Bishop, Independence, Lone Pine: it’s a string of quaint old-west-flavoured towns heading south on Highway 395 before heading south-east in the Mojave Desert, the road becoming SR190 shortly before arriving at Death Valley’s welcome sign. The 230km to this point have flown past, not so much from the F-150’s pace but because it’s just so damn quiet and comfortable on the open road. Noise isolation is excellent, the broad 275mm rubber run silent, and from a box-chassis platform running variable-rate rear leaf springs sat on 22-inch wheels, the ride quality is nigh on miraculous.
It’s not faultless – the rear axle will occasionally thud across particularly nasty separation joints at speed – but with 80mph (130km/h) dialled up on the adaptive cruise control, its serene nature and unflustered compliance is more than a match for a good many premium German machines I’ve driven lately. And that’s not just the thin Sierra Nevada air, nor the effects of the gradually rising Mojave Desert heat doing the talking…
A little further beyond the welcome sign, the smooth, single-lane ribbon of hot-mix begins to wind to-and-fro descending the rocky Argus Range, a dramatic and colourful vista that reveals a flat desert valley floor off in the distance, the SR190, aka Death Valley Scenic Byway, a tiny straight 10-kay line across to a mountain range beyond.
It’s beautiful, but it’s not Death Valley (yet). Instead, this is Panamint Valley, far enough west of Death Valley that some visitors mightn’t bother a look and much to their detriment. It’s home to Rainbow Canyon, nicknamed Star Wars Canyon as the colourful geology is reminiscent of the sci-fi movie franchise’s fictional Tatooine. Perhaps ironical, the key filming locations for Star Wars episodes A New Hope and Return of The Jedi are beyond the towering Panamint Range ahead in Death Valley itself. It’s also home to Barker Ranch, made infamous as the last hideout of cult leader Charles Manson, where he was arrested in 1969.
Cruising along across the valley floor, I suddenly haul on the F-150’s brakes to a sudden cacophony thunder of noise. An earthquake? Nope. It’s just an F22 Raptor jet fighter that’s buzzed our truck at an altitude so low I could see its pilot’s breakfast. The warplane suddenly arcs upwards, climbs into a couple of barrel rolls, and disappears across the mountains before I can reach for the phone for a pic.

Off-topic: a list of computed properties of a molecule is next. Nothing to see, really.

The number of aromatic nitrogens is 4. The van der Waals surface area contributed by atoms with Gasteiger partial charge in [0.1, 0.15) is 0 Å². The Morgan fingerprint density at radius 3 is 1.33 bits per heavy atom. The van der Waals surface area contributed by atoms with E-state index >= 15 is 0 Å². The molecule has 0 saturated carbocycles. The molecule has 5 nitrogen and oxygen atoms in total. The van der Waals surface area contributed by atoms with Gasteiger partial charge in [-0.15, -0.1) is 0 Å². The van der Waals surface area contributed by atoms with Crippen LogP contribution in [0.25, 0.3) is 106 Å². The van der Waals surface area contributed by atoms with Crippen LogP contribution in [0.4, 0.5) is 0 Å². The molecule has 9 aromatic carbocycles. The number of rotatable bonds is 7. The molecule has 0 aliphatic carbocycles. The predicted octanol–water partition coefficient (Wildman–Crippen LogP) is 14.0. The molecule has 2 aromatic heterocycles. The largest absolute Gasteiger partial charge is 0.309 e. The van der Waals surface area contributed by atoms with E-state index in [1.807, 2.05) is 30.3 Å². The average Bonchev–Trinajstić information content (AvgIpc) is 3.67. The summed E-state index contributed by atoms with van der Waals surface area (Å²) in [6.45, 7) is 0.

It turns out this area is a famous fly zone for combat aircraft and has been since World War II. A number of military air bases use Rainbow Canyon, in particular, for low-altitude combat training, skimming across the desert – and pick-up rooftops - as low as 200 feet (61m) at speeds for up to 500km/h. Vantage points up on the canyon rim are some of the few places on Earth you can view airborne fighter jets flying below you from solid ground. Many tourists visiting Death Valley via the popular southeast Baker or Las Vegas entry routes miss out on such excitement.
The F-150 forges east, up the steep Towne Pass incline and across the top of Panamint Range, the road becoming an entertaining rollercoaster ride of dips and crests that, in sections, threaten to separate the truck’s 275mm tyres from the now very hot hot mix. Death Valley slowly reveals itself through the windscreen and we soon arrive at the tiny town of Stovepipe Wells – general store, campground, not much else – at its western fringe.
The truck suggesting its “114” (46deg C) outside and the day’s temperature is yet to peak. We stop and climb out, y’know, to breathe in the environment…
The heat hits you with immediate intensity much like, I imagine, climbing into a preheated convection oven. It’s thick, overpowering and intoxicating. The air is also utterly dry and, for the first few minutes at least, my body refuses to perspire in response to the mild inferno. A few minutes more and my head begins a low, dull ache. Which is all a bit of a worry…